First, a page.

When we think that others should clearly know what we know, as if it is common knowledge, we can often resort to thinking that such people that don’t hold that knowledge are stupid. Rather than considering the reasons why people do not, at least in the present, hold such knowledge we can often be quick to judge them. This is in part because we feel a satisfaction thinking we are intellectually superior or far more insightful than another person (particularly our opponent in a argument or debate) but, by doing so we are often mistaken.

Theists and atheists can all be misinformed or wrong on any number of subjects. Often times we may believe things purely for emotional reasons. Those reasons could be good or bad, provable or not provable. Sometimes we think we are justified intellectually to hold a position but we could be mistaken and our knowledge may be insufficient in the subject to rightfully make such a claim.

When I was a believer I was capable of using reason in almost every other area of my life except my religious beliefs. Not only is it discouraged in Christianity to have doubt or question but it is often judged to be a sign of some moral indiscretion. So I cordoned off my Christian beliefs from analysis. This is called compartmentalization (psychology) and people of many different beliefs do it, not just for religious reasons but also for political reasons, nationalistic reasons, superstitions, etc. When we call people stupid we are forgetting that we are also susceptible to such psychological defense mechanisms. These mechanisms stem from our evolutionary past and without them we would not have survived.

Trusting authority figures and going with the tribe often led to increased probability of survival.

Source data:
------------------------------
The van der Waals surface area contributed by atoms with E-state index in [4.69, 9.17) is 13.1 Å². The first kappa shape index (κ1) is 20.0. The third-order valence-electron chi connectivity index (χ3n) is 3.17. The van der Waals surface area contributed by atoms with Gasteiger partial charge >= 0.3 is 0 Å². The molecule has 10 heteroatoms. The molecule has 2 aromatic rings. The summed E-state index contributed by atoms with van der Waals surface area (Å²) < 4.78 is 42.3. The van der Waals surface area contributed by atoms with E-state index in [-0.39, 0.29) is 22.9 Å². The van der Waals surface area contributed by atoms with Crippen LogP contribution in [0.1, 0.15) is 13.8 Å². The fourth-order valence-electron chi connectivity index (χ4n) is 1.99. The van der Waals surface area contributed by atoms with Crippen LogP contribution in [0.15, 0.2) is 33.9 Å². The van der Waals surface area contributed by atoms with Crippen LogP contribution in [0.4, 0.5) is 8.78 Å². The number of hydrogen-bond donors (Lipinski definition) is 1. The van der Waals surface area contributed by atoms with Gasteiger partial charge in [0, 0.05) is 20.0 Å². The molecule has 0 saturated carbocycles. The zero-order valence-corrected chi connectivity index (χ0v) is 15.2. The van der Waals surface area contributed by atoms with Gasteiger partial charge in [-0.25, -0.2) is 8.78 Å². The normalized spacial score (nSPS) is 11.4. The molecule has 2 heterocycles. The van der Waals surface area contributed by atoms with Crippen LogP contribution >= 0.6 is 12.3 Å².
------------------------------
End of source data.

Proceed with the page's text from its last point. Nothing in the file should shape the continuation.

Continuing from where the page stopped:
Superstition and religion came on the scene earlier than the advent of science and as such it was the only game in town when it came to explaining the world around us. This eventually led to the development of philosophy which in turn led to natural philosophy (what we now call science). People raised in religion or in a religious culture often don’t give a second thought as to its veracity and even when they do they still subscribe to it because they feel included in a group that provides support as long as they continue to fit in. This really isn’t stupid. If it is all you have known and becoming an outsider means losing support then it is a wise strategy to stay within the in-group. It becomes even more intelligent to stay when becoming an outsider means losing family, friends, jobs, homes, and in some cases your life! This is why I tell fellow atheists that it is one thing to help deconvert a believer it is another thing to provide them an alternative support system. A lot of people don’t have it in them to rough it and start anew especially at such a heavy cost. So, do consider this and realize that even when you may feel superior to a theist, if you were in their shoes, you may very well be doing the same thing!